For Glick and Schreiner, the song of warblers returning to the valley is a sure sign of spring – and a reminder that birding is not just about watching, but listening.

“You can see forward and a little to the side, but you can hear 360 degrees,” said Glick. “Listening to birds has become increasingly important to Libby and me as an identification tool and in learning more about what is going on between birds.”

In the field Libby and Victor work as a team. Together, each brings certain strengths to their shared interest. They like to hike with friends, but they also enjoy moving slowly and quietly through the landscape. Sometimes they split up to increase their chances of seeing something unusual.

“Libby has really good ears and incredible eyes. She spots movement and abnormal shapes in trees that turn out to be interesting things. She also has sort of a photographic mind and can remember bird details for later identification,” said Glick. “I carry the spotting scope.” Despite his modesty, Glick has a knack for hearing and remembering bird vocalizations and song.

While Glick and Schreiner have seen a lot of birds, they don’t presume to think of themselves as experts. The two said they have learned a lot from naturalists like Dana Visalli, biologists such as Kent Woodruff and a whole host of other Methow bird buffs.

“Kent was really instrumental in teaching us how to listen, not just look for birds, and Dana is a huge inspiration for all the work he’s done documenting the natural history of the Methow Valley,” said Glick. “There are a lot of people out there to learn from.”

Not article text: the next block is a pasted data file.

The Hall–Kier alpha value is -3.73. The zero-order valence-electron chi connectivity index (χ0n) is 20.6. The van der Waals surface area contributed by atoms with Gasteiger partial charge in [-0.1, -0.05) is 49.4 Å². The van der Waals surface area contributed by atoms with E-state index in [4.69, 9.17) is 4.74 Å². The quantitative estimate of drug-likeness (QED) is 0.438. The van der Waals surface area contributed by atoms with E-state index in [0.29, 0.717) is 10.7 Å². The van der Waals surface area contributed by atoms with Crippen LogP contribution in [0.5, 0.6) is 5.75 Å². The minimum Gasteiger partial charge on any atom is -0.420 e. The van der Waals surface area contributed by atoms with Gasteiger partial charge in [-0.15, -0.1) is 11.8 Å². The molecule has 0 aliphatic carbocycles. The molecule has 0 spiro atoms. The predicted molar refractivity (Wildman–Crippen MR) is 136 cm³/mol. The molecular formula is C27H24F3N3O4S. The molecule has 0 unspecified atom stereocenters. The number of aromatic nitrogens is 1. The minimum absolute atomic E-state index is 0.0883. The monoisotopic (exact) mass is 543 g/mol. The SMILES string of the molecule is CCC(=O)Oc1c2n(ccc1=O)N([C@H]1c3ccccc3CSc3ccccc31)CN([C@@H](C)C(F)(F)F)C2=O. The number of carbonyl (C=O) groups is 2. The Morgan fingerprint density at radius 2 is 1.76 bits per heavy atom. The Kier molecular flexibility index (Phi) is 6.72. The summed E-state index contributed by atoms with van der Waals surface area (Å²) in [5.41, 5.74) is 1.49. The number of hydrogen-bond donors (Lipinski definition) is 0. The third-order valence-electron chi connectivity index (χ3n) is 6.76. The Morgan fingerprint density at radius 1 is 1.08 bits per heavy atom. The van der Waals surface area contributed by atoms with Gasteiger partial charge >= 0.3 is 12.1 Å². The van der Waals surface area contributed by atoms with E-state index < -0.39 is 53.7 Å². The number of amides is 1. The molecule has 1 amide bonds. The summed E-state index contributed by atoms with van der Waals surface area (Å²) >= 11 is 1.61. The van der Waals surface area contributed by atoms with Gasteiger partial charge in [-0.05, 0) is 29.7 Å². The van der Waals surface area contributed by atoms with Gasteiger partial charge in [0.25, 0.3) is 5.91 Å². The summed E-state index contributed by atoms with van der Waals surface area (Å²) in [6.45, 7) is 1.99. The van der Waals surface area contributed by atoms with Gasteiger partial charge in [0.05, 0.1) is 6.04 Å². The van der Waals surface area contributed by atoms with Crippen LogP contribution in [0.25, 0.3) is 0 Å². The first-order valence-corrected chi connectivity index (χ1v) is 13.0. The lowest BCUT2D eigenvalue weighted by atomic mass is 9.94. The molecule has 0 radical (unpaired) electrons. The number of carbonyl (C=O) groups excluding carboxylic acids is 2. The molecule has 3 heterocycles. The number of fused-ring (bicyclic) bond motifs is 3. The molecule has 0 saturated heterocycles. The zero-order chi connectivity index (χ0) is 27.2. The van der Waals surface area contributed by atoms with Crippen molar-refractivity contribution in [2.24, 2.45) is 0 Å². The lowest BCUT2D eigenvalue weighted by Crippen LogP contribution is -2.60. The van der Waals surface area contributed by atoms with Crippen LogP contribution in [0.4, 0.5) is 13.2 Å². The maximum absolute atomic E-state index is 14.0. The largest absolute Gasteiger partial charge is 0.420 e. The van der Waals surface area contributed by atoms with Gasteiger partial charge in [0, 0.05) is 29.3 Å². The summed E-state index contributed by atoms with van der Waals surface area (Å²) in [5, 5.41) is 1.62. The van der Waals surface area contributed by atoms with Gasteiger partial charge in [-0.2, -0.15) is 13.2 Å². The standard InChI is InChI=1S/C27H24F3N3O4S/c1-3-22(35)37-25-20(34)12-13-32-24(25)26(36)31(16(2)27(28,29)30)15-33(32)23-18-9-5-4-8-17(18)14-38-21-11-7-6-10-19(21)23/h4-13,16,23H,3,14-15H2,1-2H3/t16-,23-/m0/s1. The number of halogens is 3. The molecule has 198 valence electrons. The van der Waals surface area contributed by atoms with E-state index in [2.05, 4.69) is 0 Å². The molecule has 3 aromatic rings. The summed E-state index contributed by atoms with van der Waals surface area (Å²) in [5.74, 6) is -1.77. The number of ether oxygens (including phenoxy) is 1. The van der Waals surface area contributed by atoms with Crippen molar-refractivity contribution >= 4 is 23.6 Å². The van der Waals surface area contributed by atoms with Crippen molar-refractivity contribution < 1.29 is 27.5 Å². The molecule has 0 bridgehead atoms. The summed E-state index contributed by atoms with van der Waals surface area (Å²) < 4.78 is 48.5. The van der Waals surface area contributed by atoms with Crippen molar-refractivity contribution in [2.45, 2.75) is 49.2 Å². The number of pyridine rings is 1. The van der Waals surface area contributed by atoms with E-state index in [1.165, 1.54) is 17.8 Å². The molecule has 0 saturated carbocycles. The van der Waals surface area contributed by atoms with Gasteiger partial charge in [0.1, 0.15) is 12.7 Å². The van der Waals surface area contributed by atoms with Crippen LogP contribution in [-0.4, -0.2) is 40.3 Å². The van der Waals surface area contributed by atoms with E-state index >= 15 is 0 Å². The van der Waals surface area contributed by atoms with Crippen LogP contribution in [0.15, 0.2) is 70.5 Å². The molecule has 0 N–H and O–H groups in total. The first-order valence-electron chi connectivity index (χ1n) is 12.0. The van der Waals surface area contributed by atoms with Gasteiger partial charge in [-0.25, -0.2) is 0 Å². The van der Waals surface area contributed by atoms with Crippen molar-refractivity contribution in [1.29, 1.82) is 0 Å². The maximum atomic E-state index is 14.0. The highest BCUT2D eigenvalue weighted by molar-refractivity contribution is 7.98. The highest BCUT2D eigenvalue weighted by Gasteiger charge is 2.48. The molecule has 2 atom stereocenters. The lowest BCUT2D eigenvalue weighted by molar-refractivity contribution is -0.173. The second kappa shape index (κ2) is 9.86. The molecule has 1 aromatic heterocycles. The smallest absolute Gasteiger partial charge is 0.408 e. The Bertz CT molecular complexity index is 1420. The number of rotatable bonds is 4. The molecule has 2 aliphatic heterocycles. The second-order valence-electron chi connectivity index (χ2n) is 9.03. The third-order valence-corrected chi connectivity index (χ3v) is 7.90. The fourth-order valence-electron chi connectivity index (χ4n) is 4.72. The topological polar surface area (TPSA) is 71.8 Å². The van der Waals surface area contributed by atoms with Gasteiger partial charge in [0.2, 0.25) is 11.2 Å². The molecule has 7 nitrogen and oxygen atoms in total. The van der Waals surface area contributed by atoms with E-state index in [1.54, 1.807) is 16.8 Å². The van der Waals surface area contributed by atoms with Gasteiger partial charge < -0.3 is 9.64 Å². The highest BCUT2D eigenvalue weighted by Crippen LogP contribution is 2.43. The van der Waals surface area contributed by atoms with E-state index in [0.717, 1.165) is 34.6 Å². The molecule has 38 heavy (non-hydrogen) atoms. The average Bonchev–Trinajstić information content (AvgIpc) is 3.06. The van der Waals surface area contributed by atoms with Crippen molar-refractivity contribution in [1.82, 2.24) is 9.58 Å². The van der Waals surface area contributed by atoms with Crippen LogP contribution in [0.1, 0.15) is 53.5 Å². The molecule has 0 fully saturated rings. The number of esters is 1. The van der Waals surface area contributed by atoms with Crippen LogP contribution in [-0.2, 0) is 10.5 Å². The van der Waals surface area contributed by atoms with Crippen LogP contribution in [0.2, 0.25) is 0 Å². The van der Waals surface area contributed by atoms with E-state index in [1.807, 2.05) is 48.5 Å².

While birding can be a quiet activity, Glick and Schreiner’s interest has opened doors into a community of fellow nature observers. Each year they participate in various bird counts around the region, including the annual Audubon-sponsored Christmas bird count in the Methow, which has been held each year since 1900. Volunteers meet up for a pre-dawn breakfast, fan out, spend a day in the field, and then flock together for a potluck dinner in the evening.

Birders often see more than birds. Glick and Schreiner ran across this cougar in the Methow Valley in December of 2011.

When it comes to birds Glick has a hard time choosing favorites, but he is partial to owls. Often the most fascinating birding experiences the couple has involve interplay between birds or interactions between birds and other animals. For example, last week Glick and Schreiner saw a Short-eared Owl harass a much larger Rough-legged hawk east of Bridgeport. They have watched bald eagles and coyotes fighting over a deer carcass here in the Methow. That’s one of the draws of birding: You never know what you might see. This winter in the valley, Glick and Schreiner have come face-to-face with a cougar and got the chance to watch a rare pine marten.

Where to next for Glick and Schreiner? They have no definite plans, but both would love to travel to Papua New Guinea to witness the famous displays of some of the 40 species of Birds of Paradise.

But the beauty of birding is that you don’t really need to go anywhere. Just open your eyes.

“All you need is a book and a pair of binoculars,” said Glick. “Birds are everywhere.”

To learn more about local birds and birding opportunities check out the Methow Naturalist ( and the North Central Washington Audubon Society (


Patrick Hannigan is a freelance writer who lives in Twisp.